Mid May I was trying to figure out how I could promote or even grow dormant mycelium that I was finding in some of the wood that I was putting into my berm. I measured out equal wood samples, placed them in plastic zip lock bags and added different solutions that I thought would work.
The best results of mycelium fungus growth, was an old formula developed by Jerry Baker, one of the first TV gardeners. He swears by different variations of this recipe as a general remedy for everything.
For my experiment I added to the quart size baggie, 31 grams of rotted wood, 80ml of Root Beer, (Jerry likes cola, but warns against using diet soft drinks which has no nutritional value) a squeeze of Suave shampoo and 1.10 grams of Epsom salt.
So as an experiment, you might try throwing some of your collected top soil and rotted wood into a garbage bag, premix and add 1 can regular cola (not diet) 1 cup shampoo and a tablespoon Epson salts.  Add enough water so that everything is damp but no standing water. Tie shut and store in a cool dark place for three weeks. Check weekly for water content. If you find mycelium growth, try planting one of your blueberry bushes into this grow medium.
I’m sorry, I know this sound like voodoo and I’ve lost all credibility and everyone’s respect. Please keep a notebook and report back your findings.   
 
                              
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Location: upstate New York
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have you guys used biocar in conjunction with hugelkulture? i am in the process of building 6 hugelkulture raised beds for new fruit trees (all semi dwarf, cherry, mulberry and apple) and thought the addition of biochar would be helpful. Any thoughts
 
William Roan
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Hi Westspartan
Have you googled the video, "Secrets of El Dorado"?
Biochar is just another piece of the puzzle that nature has laid out through evolution.
Think of your Hugelkulture as mimicking what happens in nature. Fire is just another part of the process.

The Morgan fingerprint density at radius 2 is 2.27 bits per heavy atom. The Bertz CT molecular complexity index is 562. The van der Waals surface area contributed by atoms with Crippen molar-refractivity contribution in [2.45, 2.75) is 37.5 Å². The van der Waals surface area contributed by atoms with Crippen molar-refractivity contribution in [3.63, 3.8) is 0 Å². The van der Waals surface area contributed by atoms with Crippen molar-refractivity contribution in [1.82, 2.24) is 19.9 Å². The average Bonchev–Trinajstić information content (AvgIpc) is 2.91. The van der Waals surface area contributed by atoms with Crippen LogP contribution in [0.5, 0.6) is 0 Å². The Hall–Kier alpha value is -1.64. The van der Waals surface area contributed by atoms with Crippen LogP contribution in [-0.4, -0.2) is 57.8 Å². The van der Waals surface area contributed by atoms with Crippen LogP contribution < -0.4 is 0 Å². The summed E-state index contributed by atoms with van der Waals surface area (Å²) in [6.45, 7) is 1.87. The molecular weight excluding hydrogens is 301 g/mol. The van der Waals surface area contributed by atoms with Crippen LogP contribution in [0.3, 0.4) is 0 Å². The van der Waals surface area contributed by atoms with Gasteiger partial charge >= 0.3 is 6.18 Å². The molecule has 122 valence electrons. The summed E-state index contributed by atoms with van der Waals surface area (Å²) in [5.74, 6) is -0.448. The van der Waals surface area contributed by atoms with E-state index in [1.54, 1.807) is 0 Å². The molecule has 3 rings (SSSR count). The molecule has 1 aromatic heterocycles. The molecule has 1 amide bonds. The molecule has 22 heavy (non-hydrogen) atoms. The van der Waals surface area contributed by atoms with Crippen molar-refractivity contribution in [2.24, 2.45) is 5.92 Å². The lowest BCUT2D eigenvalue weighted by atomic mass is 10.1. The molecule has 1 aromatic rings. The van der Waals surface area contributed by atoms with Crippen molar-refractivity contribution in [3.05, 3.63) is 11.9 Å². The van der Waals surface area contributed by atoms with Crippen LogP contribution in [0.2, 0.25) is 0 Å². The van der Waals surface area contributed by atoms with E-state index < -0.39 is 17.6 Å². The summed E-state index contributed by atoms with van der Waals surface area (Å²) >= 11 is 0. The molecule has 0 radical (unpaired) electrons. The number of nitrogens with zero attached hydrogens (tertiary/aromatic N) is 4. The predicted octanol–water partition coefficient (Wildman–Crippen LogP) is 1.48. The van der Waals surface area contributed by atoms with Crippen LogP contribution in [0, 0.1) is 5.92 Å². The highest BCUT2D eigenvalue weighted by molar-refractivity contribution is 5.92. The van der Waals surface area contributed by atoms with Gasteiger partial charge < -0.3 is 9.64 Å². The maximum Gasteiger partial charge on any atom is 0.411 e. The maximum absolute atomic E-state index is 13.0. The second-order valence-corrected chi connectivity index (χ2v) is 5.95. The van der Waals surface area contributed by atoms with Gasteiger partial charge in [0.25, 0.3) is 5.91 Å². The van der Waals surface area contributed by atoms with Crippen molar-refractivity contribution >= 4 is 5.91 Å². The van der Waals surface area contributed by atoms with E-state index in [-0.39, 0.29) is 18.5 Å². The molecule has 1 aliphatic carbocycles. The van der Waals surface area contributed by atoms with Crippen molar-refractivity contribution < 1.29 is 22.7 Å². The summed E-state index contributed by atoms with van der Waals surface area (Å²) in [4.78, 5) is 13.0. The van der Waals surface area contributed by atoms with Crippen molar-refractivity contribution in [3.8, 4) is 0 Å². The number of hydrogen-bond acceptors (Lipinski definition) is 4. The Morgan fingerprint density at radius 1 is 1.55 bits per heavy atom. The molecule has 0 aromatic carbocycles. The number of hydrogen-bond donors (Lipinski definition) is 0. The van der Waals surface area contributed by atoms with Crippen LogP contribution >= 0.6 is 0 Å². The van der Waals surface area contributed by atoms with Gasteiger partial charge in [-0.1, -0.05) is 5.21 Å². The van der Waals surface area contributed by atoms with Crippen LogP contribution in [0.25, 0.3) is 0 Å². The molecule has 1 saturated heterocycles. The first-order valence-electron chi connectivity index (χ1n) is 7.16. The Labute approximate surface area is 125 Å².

Scientists in the video seem to think that the biochar absorbs nutruinces from decaying organic materials; will hold the compounds as a reservoir until the plants can get their roots down into it. They theorize that once biochar has been charged with fertilizer the reservoirs can last up to 40 years, before it needs to be charged again. In the video, the German scientist’s yearly experiments seem convincing, but to my eye pale in comparison to what is going on in the hugelkulture berms.
The only way to tell for sure is to make two berms, one with biochar and one without and report back to us in a couple years your results.
Oh yes, I personally believe the biochar berms were part a pit fire ceramic industry and the remaining pot fragments were pots that exploded during the firing. So I wouldn’t start throw broken pots and rocks into your berm, just because that’s what the scientists are finding. But then again that calls for another experiment; do I see any raised hands for volunteers?
 
duane hennon
gardener
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Location: western pennsylvania zone 5/a
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hi biologybill,

not to derail the thread
i was looking for a video that showed a technique of growing IMO indigenous micro organisms on biochar but can't seem to locate it. this video is similiar except they put it in the soil istead of the biochar

this should get a hugelkultur bed cookin
http://www.youtube.com/watch?v=kW9cqgRij08&feature=related
 
Jordan Lowery
pollinator
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almost all of my hugel beds have homemade biochar from small twigs and such that we get from our property. sometimes the chicken manure is turned to biochar too.